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Berry Tramel


NFL: Quarterbacks, protect yourself

by Berry Tramel Modified: October 4, 2013 at 5:35 pm •  Published: October 4, 2013

Hill Street Blues is my all-time favorite cop show. Wish I could find it on reruns somewhere.

The opening scene of most episodes was a roll call in the police precinct, ended by the plea of Sgt. Phil Esterhaus, who would shout down his exiting officers, “Hey, hey! Remember. Let’s be careful out there.”

Where is Sgt. Esterhaus when the NFL needs him? The Buffalo-Cleveland game Thursday night became a battle of second-team quarterbacks when both starters were knocked out of the game on plays in which they scrambled and decided not to get out of bounds or slide to safety, all in the name of a few extra yards.

Cleveland starter Brian Hoyer was blasted by Buffalo linebacker Kiko Alonso, but you can’t blame Alonso. Hoyer tried to get down, but too late. He was straining for a few extra yards on a relatively meaningless play, a 2nd-and-9 on Cleveland’s second possession. Hoyer made 11 yards on the play. So maybe if he had slid earlier, he would have been a yard or two shy of the first down. But that first down cost the Browns their starting quarterback and Hoyer perhaps his season.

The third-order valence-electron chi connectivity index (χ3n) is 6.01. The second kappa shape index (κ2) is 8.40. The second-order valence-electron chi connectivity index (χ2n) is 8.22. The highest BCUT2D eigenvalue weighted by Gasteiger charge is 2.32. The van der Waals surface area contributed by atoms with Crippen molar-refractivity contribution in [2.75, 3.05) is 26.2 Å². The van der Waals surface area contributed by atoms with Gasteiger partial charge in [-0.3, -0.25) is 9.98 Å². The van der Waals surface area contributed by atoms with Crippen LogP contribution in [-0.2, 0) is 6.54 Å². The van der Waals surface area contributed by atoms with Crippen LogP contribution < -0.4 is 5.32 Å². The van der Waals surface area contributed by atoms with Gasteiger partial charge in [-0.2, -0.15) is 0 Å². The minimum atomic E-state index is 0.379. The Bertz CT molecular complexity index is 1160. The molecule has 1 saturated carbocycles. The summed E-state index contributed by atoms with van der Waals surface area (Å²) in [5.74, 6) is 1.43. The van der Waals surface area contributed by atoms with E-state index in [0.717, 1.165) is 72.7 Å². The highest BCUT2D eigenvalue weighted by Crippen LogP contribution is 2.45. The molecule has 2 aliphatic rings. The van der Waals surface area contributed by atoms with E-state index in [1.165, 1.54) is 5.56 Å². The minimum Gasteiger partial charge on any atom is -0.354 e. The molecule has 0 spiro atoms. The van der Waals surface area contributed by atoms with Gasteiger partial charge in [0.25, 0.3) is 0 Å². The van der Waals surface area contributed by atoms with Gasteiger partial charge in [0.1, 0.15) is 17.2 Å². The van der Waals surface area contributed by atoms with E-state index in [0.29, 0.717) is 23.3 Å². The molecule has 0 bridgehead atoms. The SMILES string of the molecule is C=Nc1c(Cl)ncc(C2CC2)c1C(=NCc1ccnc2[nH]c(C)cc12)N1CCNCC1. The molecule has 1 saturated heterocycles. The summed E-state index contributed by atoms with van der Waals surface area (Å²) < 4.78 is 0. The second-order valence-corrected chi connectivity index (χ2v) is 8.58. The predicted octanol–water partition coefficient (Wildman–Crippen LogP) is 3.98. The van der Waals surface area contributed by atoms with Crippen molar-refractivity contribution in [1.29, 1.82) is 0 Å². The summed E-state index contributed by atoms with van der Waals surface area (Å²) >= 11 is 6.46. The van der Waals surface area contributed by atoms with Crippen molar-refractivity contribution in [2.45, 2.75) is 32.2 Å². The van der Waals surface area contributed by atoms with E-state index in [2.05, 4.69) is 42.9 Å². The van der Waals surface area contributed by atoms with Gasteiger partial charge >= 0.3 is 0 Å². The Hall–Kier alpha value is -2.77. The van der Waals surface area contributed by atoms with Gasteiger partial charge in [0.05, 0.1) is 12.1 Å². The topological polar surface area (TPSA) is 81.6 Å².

In the second quarter, Buffalo rookie E.J. Manuel impressively zipped to big yardage on 3rd-and-8 in Cleveland territory. Manuel passed the first-down marker but kept dancing down the sideline, in bounds, to make extra yardage. So Brown safety Tashaun Gipson knocked Manuel out of bounds with a hard, but legal, blow to Manuel’s thigh. Out went Manuel.

Cleveland eventually won 37-24, with Brandon Weeden, who had lost his job to Hoyer, directing the Browns to victory.

But the lesson is clear. Don’t get greedy, quarterbacks. A  first down is not worth an injury. Not in an October game. Not in the first half of an October. Extra yardage is not worth the loss of a quarterback.

NFL rules go out of their way to protect quarterbacks. But the NFL can’t put a hedge around quarterbacks. If a quarterback is going to turn ballcarrier, the league has to allow him to be tackled. Tackling in the NFL means hard and heavy hits.

But you can’t legislate against greed. Quarterbacks, let’s be careful out there.


by Berry Tramel
Berry Tramel, a lifelong Oklahoman, sports fan and newspaper reader, joined The Oklahoman in 1991 and has served as beat writer, assistant sports editor, sports editor and columnist. Tramel grew up reading four daily newspapers — The Oklahoman,...
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